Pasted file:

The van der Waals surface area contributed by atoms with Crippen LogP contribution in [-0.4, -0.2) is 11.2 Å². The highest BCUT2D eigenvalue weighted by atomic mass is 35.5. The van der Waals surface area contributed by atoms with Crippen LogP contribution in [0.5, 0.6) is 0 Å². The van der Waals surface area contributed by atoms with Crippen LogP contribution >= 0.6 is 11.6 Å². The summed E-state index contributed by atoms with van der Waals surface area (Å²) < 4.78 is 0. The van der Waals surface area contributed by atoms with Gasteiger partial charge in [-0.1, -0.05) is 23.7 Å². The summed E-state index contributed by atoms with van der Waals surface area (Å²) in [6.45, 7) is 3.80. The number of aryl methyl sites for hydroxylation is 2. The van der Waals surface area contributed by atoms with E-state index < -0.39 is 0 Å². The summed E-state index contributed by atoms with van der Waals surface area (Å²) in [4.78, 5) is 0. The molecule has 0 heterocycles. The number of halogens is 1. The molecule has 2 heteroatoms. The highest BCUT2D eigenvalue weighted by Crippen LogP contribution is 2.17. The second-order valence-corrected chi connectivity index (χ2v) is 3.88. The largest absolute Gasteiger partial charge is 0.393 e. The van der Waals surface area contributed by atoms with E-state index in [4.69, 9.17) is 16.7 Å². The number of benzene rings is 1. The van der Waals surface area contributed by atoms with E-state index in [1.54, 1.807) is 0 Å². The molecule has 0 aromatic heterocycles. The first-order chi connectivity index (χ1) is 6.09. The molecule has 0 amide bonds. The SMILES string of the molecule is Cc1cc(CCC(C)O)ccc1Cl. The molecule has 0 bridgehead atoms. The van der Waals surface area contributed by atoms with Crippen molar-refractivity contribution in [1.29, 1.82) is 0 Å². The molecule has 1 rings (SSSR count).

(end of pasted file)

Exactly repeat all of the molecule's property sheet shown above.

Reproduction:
The van der Waals surface area contributed by atoms with Crippen LogP contribution in [-0.4, -0.2) is 11.2 Å². The highest BCUT2D eigenvalue weighted by atomic mass is 35.5. The van der Waals surface area contributed by atoms with Crippen LogP contribution in [0.5, 0.6) is 0 Å². The van der Waals surface area contributed by atoms with Crippen LogP contribution >= 0.6 is 11.6 Å². The summed E-state index contributed by atoms with van der Waals surface area (Å²) < 4.78 is 0. The van der Waals surface area contributed by atoms with Gasteiger partial charge in [-0.1, -0.05) is 23.7 Å². The summed E-state index contributed by atoms with van der Waals surface area (Å²) in [6.45, 7) is 3.80. The number of aryl methyl sites for hydroxylation is 2. The van der Waals surface area contributed by atoms with E-state index < -0.39 is 0 Å². The summed E-state index contributed by atoms with van der Waals surface area (Å²) in [4.78, 5) is 0. The molecule has 0 heterocycles. The number of halogens is 1. The molecule has 2 heteroatoms. The highest BCUT2D eigenvalue weighted by Crippen LogP contribution is 2.17. The second-order valence-corrected chi connectivity index (χ2v) is 3.88. The largest absolute Gasteiger partial charge is 0.393 e. The van der Waals surface area contributed by atoms with E-state index in [4.69, 9.17) is 16.7 Å². The number of benzene rings is 1. The van der Waals surface area contributed by atoms with E-state index in [1.54, 1.807) is 0 Å². The molecule has 0 aromatic heterocycles. The first-order chi connectivity index (χ1) is 6.09. The molecule has 0 amide bonds. The SMILES string of the molecule is Cc1cc(CCC(C)O)ccc1Cl. The molecule has 0 bridgehead atoms. The van der Waals surface area contributed by atoms with Crippen molar-refractivity contribution in [1.29, 1.82) is 0 Å². The molecule has 1 rings (SSSR count).